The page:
Calling him "a man of impeccable integrity," and "incredibly intelligent," the mayor today named 18-year veteran police officer Acting Capt. Michael Timbro as his selection for the city's next deputy chief of police.
With his wife Cheryl at his side and dozens of supporters in the police community room, Timbro, 44, a lifelong Middletown resident and 1986 Middletown High School graduate who joined the force in 1995, said he was honored at the nomination.
"Over the past 12 months, I've had the opportunity and privilege as acting captain to work alongside the chief and command staff, city directors and elected officials," Timbro said. "I'm excited about the direction I see Chief McKenna taking the department in."
Chief William McKenna said Timbro and Capt. Sean Moriarty had interviewed for the position of deputy chief of police, but he and Mayor Dan Drew chose Timbro for several reasons.
"He's young, he's energetic, he's dynamic, that's exactly what we are looking for to solidify our command staff. This promotion will finally open up the other promotions within the department so we can finally get rid of all of our acting positions," McKenna said.
As acting captain, Drew said, Timbro has successfully accomplished what others may not have been able to. "He's been doing the job without a complete command staff and he's done an incredible job."
Drew said Timbro was instrumental in helping both he and McKenna with vital information during their first few months in office.
"He's a man of impeccable integrity, he's incredibly intelligent," Drew said. "The chief and I have relied on him heavily for a number of administrative and operational duties, including some pretty vexing riddles that we were confronting as we were both acclimating to our posts early on in my administration and the chief's administration.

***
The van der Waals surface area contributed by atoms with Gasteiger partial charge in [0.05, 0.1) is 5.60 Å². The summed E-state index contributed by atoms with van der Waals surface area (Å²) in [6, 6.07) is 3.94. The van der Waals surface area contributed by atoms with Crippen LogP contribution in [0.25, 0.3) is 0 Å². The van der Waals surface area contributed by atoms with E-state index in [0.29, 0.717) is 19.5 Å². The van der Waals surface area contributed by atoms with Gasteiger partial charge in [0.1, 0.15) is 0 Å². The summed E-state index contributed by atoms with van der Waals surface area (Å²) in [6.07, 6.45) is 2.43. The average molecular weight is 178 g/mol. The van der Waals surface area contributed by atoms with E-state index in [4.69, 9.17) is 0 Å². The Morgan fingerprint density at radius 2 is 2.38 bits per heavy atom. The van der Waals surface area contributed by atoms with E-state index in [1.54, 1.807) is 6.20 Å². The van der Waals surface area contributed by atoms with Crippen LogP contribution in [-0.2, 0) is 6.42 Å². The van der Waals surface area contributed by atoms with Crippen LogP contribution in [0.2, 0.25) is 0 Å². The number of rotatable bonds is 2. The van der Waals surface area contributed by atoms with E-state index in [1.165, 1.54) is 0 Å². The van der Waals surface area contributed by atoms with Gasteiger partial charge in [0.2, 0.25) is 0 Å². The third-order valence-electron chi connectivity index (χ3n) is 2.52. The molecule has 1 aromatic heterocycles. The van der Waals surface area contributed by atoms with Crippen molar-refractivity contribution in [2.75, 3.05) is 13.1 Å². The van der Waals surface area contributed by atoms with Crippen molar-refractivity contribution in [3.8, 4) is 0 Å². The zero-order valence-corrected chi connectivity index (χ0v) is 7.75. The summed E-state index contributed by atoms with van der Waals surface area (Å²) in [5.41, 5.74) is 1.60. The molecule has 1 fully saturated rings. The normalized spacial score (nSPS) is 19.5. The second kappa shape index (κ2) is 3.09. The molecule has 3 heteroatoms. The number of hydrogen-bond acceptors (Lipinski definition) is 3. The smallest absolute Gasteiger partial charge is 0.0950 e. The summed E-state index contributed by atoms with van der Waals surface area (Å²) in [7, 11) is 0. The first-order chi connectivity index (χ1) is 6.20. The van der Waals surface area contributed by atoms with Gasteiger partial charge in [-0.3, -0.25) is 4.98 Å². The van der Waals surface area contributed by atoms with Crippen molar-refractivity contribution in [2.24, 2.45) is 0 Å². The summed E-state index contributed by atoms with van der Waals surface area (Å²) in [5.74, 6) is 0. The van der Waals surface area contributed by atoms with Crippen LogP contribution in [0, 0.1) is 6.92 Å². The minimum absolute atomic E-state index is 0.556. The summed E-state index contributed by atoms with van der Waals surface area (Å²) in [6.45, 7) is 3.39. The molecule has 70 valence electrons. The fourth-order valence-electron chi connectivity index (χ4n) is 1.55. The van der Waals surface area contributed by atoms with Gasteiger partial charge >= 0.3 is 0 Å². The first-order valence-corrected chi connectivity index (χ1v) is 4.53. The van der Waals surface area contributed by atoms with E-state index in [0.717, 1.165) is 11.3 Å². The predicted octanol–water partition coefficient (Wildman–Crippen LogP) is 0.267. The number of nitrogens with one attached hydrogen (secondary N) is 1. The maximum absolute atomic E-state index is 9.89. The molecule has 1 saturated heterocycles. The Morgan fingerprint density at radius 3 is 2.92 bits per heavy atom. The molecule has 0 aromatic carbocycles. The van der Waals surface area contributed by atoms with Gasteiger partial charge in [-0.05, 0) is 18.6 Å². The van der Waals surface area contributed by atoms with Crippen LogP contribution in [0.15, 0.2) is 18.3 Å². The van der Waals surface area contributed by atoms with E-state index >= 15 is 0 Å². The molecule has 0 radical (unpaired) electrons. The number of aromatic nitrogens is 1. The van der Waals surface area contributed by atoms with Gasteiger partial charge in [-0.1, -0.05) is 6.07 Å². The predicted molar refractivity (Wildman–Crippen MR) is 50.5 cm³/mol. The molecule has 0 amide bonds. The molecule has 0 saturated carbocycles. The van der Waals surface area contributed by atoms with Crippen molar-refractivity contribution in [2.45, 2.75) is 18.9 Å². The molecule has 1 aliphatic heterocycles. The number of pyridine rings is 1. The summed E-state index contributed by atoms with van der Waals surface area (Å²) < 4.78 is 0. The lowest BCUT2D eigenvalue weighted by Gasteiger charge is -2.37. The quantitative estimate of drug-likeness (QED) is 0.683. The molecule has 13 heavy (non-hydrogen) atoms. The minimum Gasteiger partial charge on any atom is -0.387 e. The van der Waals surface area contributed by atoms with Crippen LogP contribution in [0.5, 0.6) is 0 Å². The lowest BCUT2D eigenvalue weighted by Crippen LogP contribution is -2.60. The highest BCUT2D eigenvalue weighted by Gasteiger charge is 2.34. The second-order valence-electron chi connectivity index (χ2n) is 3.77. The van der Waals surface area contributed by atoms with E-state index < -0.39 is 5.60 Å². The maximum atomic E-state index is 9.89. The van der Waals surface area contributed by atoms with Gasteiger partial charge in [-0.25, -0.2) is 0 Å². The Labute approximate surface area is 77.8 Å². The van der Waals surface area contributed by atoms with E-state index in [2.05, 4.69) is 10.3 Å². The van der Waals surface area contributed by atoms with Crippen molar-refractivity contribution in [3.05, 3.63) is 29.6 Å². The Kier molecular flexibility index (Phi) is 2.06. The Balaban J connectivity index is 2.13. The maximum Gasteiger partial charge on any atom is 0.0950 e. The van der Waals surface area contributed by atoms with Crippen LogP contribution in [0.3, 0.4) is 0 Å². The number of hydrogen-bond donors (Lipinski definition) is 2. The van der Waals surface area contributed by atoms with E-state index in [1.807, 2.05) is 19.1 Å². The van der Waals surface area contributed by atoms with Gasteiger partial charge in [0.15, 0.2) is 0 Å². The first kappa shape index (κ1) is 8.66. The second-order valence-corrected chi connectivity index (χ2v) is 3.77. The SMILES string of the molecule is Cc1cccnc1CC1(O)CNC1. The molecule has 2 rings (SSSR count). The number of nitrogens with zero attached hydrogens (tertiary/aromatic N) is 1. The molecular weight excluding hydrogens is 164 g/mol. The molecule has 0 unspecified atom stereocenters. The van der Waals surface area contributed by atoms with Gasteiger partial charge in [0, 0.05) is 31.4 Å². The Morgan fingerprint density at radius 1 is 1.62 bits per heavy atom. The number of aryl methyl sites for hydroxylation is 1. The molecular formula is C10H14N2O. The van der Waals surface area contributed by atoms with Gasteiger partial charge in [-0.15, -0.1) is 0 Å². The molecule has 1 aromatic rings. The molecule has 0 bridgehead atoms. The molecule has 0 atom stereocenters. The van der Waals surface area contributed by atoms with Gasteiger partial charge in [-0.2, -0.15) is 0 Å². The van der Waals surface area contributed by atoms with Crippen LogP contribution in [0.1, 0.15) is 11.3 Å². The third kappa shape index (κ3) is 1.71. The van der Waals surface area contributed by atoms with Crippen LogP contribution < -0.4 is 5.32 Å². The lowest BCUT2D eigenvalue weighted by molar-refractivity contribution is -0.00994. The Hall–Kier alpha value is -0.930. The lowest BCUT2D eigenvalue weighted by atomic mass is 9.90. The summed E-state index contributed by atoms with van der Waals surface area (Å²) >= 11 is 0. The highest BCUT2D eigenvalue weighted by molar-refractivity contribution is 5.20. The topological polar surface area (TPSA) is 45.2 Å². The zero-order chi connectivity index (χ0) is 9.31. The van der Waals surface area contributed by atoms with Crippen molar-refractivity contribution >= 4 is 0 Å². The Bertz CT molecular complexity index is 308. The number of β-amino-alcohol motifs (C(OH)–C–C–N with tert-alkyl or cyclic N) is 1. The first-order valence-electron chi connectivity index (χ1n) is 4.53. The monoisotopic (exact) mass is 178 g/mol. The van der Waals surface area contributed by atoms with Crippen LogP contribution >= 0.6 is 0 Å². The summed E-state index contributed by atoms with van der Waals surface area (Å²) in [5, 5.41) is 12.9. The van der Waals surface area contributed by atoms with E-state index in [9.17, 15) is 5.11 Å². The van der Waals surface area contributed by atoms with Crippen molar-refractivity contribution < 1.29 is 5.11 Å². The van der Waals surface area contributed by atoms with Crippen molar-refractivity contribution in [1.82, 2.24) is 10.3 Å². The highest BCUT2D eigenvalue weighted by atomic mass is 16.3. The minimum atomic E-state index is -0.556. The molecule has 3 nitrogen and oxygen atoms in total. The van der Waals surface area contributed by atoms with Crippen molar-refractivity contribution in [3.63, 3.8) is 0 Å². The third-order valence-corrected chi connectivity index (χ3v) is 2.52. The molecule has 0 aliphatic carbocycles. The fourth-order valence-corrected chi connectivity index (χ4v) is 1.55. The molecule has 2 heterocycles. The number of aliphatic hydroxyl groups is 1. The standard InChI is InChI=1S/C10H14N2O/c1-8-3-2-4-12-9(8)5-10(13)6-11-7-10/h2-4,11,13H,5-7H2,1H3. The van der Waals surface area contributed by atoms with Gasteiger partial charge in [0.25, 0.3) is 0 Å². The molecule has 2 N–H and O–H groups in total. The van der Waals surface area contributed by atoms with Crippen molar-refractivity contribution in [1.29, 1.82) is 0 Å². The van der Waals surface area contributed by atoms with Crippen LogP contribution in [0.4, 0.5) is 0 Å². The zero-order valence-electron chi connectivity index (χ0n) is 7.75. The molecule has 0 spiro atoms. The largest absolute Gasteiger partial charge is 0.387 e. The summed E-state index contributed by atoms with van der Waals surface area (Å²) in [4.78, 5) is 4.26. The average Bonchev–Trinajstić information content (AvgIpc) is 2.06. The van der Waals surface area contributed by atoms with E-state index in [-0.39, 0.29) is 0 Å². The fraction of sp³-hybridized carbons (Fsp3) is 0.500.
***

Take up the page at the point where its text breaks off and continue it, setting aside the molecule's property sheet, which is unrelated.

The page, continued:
"Capt. Timbro has handled all these duties with calm, vigor, intelligence and with a thoroughness that has impressed me immensely," Drew said.
That was met with wide applause from those gathered.
Middletown's number two administrative spot in the police department has been vacant since acting deputy chief Patrick McMahon was terminated by Mayor Dan Drew last February for conduct unbecoming a police officer.
In November, the Common Council approved a 3 percent increase in the unfilled deputy chief's salary. The salary increase, says Mayor Daniel T. Drew, was entirely motivated by encouraging a current, qualified police officer to fill the deputy chief of police position internally.
The deputy chief of police salary moved from ($33.21 to $49.16) to ($39.40 to $58.30) hourly.
Timbro, the father of three adult children, was a patrol detective for eight years. Three years later, he was promoted to sergeant and then named head of the narcotics division. Two years later, he was promoted to patrol lieutenant. Timbro was also a Special Weapons And Tactics Team leader for seven years and a year ago was appointed acting captain by Police Chief William McKenna.
He drew fire, when in 2003, a then Sgt. Timbro was witnessed when off-duty by five police officers, firefighters and an emergency management technician acting in an aggressive manner after he encountered a roadblock near his home, that was set up after severe winter weather caused a multivehicle pileup, according to an article in the Hartford Courant.
A yearlong internal affairs investigation overseen by then Deputy Police Chief Phil Pessina into his conduct led to a three-day unpaid suspension by then Chief J. Edward Brymer, according to the Courant, and prompted a harshly worded editorial in the Courant.
Councilman majority leader Joseph Serra, who hired Timbro in 1995 during his tenure as mayor of the city, attended the announcement, in addition to past chief Edward Brymer and former deputy chief and councilman Joseph Bibisi. Many city employees, police officers and Timbro's family members were also in attendance.
Timbro will be vetted by the personnel review committee Tuesday and his nomination must be approved by the common council at its February regular meeting.